The 72-year-old healthy male patient presented at our practice in mid-2014 with the aim of improving his dental situation (Fig. 1). His quality of life was substantially impaired by his very mobile upper and lower dentures. He wanted to improve his appearance and, in particular, achieve a stable fit of his dentures, ideally by fixed implants in the upper and lower jaws. The upper jaw showed residual dentition with a very poor and unsightly periodontal situation (Fig. 2). In the lower jaw there was a complete denture on a severely atrophied bone ridge (Fig. 3). PRODUCT INFORMATION BY THE MANUFACTURER The botiss maxgraft® bonebuilder is a new innovative, customized allogenic bone block which is individually designed and adjusted to the desired 3-dimensional bone contour. Based on planning data and clinician-approved, the bonebuilder is produced by a milling machine and is provided in a sterile condition ready for implantation. It is the ideal bone substitute to rebuild 3-dimensional defects and to reconstruct the ridge, allowing a patient friendly treatment PICTURE DOCUMENTATION Fig. 1 Fig. 2 Fig. 3 Fig. 4 Fig. 5 Fig. 6 Fig. 7 Fig. 8 Fig. 9 Fig. 10 Fig. 11 Fig. 12 Fig. 13 TREATMENT PLANNING Since the volume and quality of bone in the upper jaw were satisfactory (type II according to Lekholm and Zarb criteria), following extraction of the residual teeth with a poor prognosis, we opted for a fixed prosthesis on four implants. The initial situation in the lower jaw was more difficult. The severely atrophied edentulous lower jaw and the close proximity of the bone to the inferior alveolar nerve meant that implants were possible only in the interforaminal area (Fig. 4). The bone resorption was even clearer on a CBCT scan. We therefore decided to proceed with a substantial interforaminal bone augmentation prior to implant insertion. First of all, the upper jaw was provided with an ideal solution in terms of both function and esthetic appearance. During this time the lower jaw was adapted accordingly in preparation for the definitive implant provision in a second step. Since the implant provision for the lower jaw represented the greater challenge in this patient in terms of anatomy, surgery and implantation, this case report will focus only on the procedure for the lower jaw. PLANNING In order to obtain sufficient bone for the augmentation in the lower jaw and avoid any morbidity associated with iliac crest bone harvesting in this patient, we opted for the allogeneic bone augmentation technique proposed by the company botiss. The detailed planning included a CBCT scan and the virtual transmission of the ideal prosthetic arrangement of the lower jaw teeth (Fig. 5). The position of the implants was defined and the required bone material calculated. The data was then transmitted to botiss, who prepared our custom-made blocks from bone tissue (Fig. 6). SURGICAL PROCEDURE The first step was the bone augmentation with the individually milled bone blocks (maxgraft® bonebuilder). To this end, the bone surface of the application points was lightly freshened, and the maxgraft® was then fixed in place with Straumann osteosynthesis screws (Fig. 7). Collagen-modified xenogeneic bone replacement material was then applied and covered with the porcine collagen membrane (Fig. 8). Periosteal fenestration was followed by tight primary closure of the wound. An OPT was recorded postoperatively for control purposes (Fig. 9). Four months after the bone augmentation two interforaminal implants (Straumann® RN ø 4.1mm, length 8mm, position 33, 43) were inserted (Figs. 10 and 11), and the osteosynthesis screws were removed at the same time. PROSTHETIC PROCEDURE Three months after the implantation definitive impressions were taken for the lower jaw implants, as well as conventional bite registration and preparation of a wax checkbite. The patient was provided with a hybrid denture anchored on a CADCAM titanium bar with extensions distally and male retainers (Fig. 12). One minor special feature is the connection between the implant and bar, which involves the use of special abutments. The patient was told how to clean the bar and the implants in the upper jaw. Furthermore, a 4-month recall guarantees a stable prosthetic outcome (Fig. 13). CONCLUSION CADCAM systems for the preparation of individually produced bone blocks like those supplied by Botiss facilitate minimally invasive bone augmentation procedures. At the same time, these long-lasting implant solutions offer maximum comfort for the patient. Roberto Sleiter Dr. med. dent. Studied dental medicine at the Università Cattolica in Rome, Italy. Specialist in oral surgery (since 2002). Private practice in Egerkingen, Switzerland. External Senior Physician at the Department of Oral Surgery at the University of Bern, Switzerland with Prof. Daniel Buser. Member of the Swiss Dental Association (SSO), the Swiss Society of Oral Surgery and Stomatology (SSOS) and the Swiss Society of Oral Implantology (SGI). Nathalie Oppliger Dr. med. dent. Studied dental medicine at the University of Basel, Switzerland. Trained at the Clinic for Reconstructive Dentistry and Myoarthropathy, University of Basel. Dentist in the practice of Dr. Roberto Sleiter, Egerkingen The post Roberto Sleiter/Nathalie Oppliger: Individually milled bone augmentation to restore masticatory function (botiss maxgraft® bonebuilder) appeared first on STARGET COM.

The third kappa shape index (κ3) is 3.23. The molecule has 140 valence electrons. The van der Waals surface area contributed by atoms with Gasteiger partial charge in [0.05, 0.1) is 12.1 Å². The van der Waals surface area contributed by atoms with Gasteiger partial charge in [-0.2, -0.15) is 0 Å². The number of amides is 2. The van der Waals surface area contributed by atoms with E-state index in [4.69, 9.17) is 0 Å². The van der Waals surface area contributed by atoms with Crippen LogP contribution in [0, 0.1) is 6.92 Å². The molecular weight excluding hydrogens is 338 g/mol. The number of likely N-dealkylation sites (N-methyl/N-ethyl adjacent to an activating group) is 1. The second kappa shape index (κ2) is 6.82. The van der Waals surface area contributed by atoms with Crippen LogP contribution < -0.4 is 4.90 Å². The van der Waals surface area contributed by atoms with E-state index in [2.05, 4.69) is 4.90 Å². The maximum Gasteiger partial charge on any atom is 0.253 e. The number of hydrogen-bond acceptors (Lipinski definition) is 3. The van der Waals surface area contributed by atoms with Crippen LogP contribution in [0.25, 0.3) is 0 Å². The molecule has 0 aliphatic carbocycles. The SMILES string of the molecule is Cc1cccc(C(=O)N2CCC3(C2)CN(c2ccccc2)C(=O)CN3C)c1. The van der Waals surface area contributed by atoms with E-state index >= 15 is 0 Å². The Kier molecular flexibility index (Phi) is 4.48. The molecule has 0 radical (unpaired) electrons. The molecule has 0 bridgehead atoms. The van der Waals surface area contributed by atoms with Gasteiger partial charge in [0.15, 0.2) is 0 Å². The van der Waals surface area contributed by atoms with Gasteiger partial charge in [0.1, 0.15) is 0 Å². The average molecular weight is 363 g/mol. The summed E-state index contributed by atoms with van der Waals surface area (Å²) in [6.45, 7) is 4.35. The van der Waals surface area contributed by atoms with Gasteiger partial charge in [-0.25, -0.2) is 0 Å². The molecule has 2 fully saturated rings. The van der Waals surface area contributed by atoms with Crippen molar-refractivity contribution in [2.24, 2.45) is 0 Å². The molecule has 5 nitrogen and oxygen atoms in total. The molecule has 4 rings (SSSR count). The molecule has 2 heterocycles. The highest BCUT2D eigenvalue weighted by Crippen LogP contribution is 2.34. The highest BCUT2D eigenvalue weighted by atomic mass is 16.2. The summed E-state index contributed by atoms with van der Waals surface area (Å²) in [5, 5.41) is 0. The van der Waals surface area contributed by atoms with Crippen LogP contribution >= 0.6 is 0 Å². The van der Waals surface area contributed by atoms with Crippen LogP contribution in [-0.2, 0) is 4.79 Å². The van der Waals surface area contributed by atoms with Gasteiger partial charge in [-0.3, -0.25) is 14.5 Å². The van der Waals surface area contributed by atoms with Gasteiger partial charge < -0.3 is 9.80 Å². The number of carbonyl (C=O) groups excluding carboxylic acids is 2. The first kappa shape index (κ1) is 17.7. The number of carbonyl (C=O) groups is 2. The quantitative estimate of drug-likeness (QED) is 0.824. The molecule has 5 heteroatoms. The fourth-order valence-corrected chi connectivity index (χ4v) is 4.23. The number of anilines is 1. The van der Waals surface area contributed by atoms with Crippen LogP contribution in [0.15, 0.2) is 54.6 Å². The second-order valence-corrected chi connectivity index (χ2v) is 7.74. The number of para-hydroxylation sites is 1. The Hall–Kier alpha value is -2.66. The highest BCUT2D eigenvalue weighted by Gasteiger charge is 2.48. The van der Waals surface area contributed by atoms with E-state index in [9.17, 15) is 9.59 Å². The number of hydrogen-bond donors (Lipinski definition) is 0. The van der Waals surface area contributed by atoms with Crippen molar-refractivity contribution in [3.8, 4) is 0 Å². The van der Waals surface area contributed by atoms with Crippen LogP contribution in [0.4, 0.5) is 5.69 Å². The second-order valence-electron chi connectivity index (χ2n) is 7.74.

In October 2016, 14 female dentists from 9 countries (mainly from Europe) met in Zurich, Switzerland for the 1st “Women’s Implantology Network” workshop (WIN). These women had different professional backgrounds but they shared in common their young spirits, openness towards new technologies and innovations, and the true appreciation of diversity. On the first day the participants shared their views on the topic in a workshop, followed by an intensive speaker training session on the second day Why? There is a clear trend in most parts of the world, and many publications and studies from different countries are reaching the same conclusion: Since more and more women are graduating in dentistry, the proportion of female dentists will substantially increase in the upcoming years. Despite this trend, women still remain underrepresented when it comes to opinion leadership, entrepreneurship, and academic careers. One question arises in this context: how will this trend impact the field of dentistry, and what are the implications for practices, work models and implantology? Click on the picture to enlarge – Source: Figures 2012-2013 by local dental associations, scientific publications and Straumann estimates. The participants’ profile: Women who are working either in a private practice and/or in an academic role were invited to the meeting. The participants were interested in sharing their knowledge and experience about their personal career path and the challenges they have faced and had to overcome as women. Based on this, we discussed the possibilities how to support other women in the same situation. The group is committed and motivated to contribute towards a better legacy for the next generation of women. The agenda: The day started with an introduction into the theme with presentations by Prof. Frauke Müller and Michael Hotze, followed by a discussion based on the “World Café” approach, where the individual aspects and challenges faced by women in dentistry were discussed and proposals developed for initiatives to make a change and support other women. At the end of the day Marco Gadola gave an overview of strategic initiatives, including the importance of the role of females in dentistry. After the workshop, the participants were invited to enjoy a “Chocolate Seminar” with a tasting session and self-made chocolates. On the next day, a speaker training session led by trainers Sylvia Pitz and Dominik Schott was on the agenda and proved very productive, with numerous funny moments, as can be seen in the pictures. IMPRESSIONS AND QUOTES Women's Implantology Network (WIN) Workshop October 2016 in Zürich, Switzerland: a group of female dentists shared their knowledge and experience about their personal career path and how they can support each other. Women's Implantology Network (WIN) WIN02 Women's Implantology Network (WIN) Quote Women's Implantology Network (WIN) WIN04 Women's Implantology Network (WIN) WIN05 Women's Implantology Network (WIN) Quote Women's Implantology Network (WIN) WIN07 Women's Implantology Network (WIN) WIN08 Women's Implantology Network (WIN) Quote Women's Implantology Network (WIN) WIN10 Women's Implantology Network (WIN) WIN11 Women's Implantology Network (WIN) WIN12 Women's Implantology Network (WIN) WIN13 Women's Implantology Network (WIN) Fun at the chocolate session! Women's Implantology Network (WIN) WIN15 Women's Implantology Network (WIN) Fun at the chocolate session! Women's Implantology Network (WIN) Fun at the chocolate session! Women's Implantology Network (WIN) WIN18 Women's Implantology Network (WIN) Presentation techniques. Women's Implantology Network (WIN) Presentation techniques. Women's Implantology Network (WIN) Presentation techniques. Women's Implantology Network (WIN) Presentation techniques. Women's Implantology Network (WIN) Presentation techniques. Women's Implantology Network (WIN) Quote What does it mean to be a woman in dentistry? According to the workshop participants, the main challenges experienced by women on their career path were internal (self-imposed) pressures, leading to lack of confidence, and family care obligations (children, parents, other relatives). But there were also external pressures: women face more entry barriers while being confronted with gender stereotypes. “The path will be difficult for a woman in surgery and academia” is a statement they have been hearing since the early stages of their career. Based on these insights, some proposals for concrete initiatives were made: Offer individualized career path consulting services Improve the options for women to assume leadership positions Increase the pool of female speakers so that women are present at all levels (study clubs, local, regional and international events) Establish mentorship program for young graduates with the opportunity to learn from role models/experienced mentors. Re-entry courses for those returning to work after maternity (or other) leave Targeted courses on business, career paths, management etc. FINDINGS AND NEXT STEPS The feedback from the participants was extremely positive regarding both the speaker training and the workshop. Virginia Hochstetter, Global Medical Marketing Manager at Straumann states: “The workshop definitely exceeded our expectations. There was such a positive and relaxed atmosphere. People who had just got to know each other suddenly behaved as if they were best friends. There was a very open and collaborative attitude, and both professional and personal experiences were shared openly.” It seemed that this was only the beginning of something significant and that everyone was looking forward to expanding the group, involving more regions, and initiating future collaborations. A first group of female dentists for future collaboration was founded and is already exchanging views. A number of initiatives were proposed to make a difference in supporting other women in dentistry, as well as future generations of female dentists. The post 1st Women’s Implantology Network (WIN) workshop – a strong committment to female empowerment appeared first on STARGET COM.